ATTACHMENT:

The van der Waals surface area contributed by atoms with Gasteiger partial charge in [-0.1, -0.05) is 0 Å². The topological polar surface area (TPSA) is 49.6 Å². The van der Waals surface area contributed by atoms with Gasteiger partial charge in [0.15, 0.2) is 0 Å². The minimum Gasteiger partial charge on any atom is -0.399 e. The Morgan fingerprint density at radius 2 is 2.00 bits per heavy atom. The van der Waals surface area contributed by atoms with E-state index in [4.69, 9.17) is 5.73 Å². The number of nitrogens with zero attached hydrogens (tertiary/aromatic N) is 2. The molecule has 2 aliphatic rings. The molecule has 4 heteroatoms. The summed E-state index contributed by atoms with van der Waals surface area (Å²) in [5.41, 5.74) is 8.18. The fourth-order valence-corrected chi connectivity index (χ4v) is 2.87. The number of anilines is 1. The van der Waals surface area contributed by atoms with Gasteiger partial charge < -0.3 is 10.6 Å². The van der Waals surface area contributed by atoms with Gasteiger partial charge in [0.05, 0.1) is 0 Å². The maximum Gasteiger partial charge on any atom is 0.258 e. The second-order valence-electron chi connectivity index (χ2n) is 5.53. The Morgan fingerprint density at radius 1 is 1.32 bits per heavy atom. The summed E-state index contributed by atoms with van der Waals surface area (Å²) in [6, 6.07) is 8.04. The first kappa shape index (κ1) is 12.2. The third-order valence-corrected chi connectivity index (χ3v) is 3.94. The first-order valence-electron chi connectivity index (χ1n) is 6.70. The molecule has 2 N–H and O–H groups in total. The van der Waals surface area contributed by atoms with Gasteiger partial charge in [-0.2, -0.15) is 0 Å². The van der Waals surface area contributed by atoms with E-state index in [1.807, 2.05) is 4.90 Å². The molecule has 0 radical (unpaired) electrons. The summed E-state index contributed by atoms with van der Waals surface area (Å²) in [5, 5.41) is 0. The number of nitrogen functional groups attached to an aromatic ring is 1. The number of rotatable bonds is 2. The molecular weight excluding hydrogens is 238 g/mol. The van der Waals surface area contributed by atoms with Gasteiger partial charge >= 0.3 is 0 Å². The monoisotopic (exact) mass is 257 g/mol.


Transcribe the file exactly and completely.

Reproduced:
The van der Waals surface area contributed by atoms with Gasteiger partial charge in [-0.1, -0.05) is 0 Å². The topological polar surface area (TPSA) is 49.6 Å². The van der Waals surface area contributed by atoms with Gasteiger partial charge in [0.15, 0.2) is 0 Å². The minimum Gasteiger partial charge on any atom is -0.399 e. The Morgan fingerprint density at radius 2 is 2.00 bits per heavy atom. The van der Waals surface area contributed by atoms with E-state index in [4.69, 9.17) is 5.73 Å². The number of nitrogens with zero attached hydrogens (tertiary/aromatic N) is 2. The molecule has 2 aliphatic rings. The molecule has 4 heteroatoms. The summed E-state index contributed by atoms with van der Waals surface area (Å²) in [5.41, 5.74) is 8.18. The fourth-order valence-corrected chi connectivity index (χ4v) is 2.87. The number of anilines is 1. The van der Waals surface area contributed by atoms with Gasteiger partial charge < -0.3 is 10.6 Å². The van der Waals surface area contributed by atoms with Gasteiger partial charge in [0.05, 0.1) is 0 Å². The maximum Gasteiger partial charge on any atom is 0.258 e. The second-order valence-electron chi connectivity index (χ2n) is 5.53. The Morgan fingerprint density at radius 1 is 1.32 bits per heavy atom. The summed E-state index contributed by atoms with van der Waals surface area (Å²) in [6, 6.07) is 8.04. The first kappa shape index (κ1) is 12.2. The third-order valence-corrected chi connectivity index (χ3v) is 3.94. The first-order valence-electron chi connectivity index (χ1n) is 6.70. The molecule has 2 N–H and O–H groups in total. The van der Waals surface area contributed by atoms with Gasteiger partial charge in [-0.2, -0.15) is 0 Å². The van der Waals surface area contributed by atoms with E-state index in [1.807, 2.05) is 4.90 Å². The molecule has 0 radical (unpaired) electrons. The summed E-state index contributed by atoms with van der Waals surface area (Å²) in [5, 5.41) is 0. The number of nitrogen functional groups attached to an aromatic ring is 1. The number of rotatable bonds is 2. The molecular weight excluding hydrogens is 238 g/mol. The van der Waals surface area contributed by atoms with Gasteiger partial charge >= 0.3 is 0 Å². The monoisotopic (exact) mass is 257 g/mol.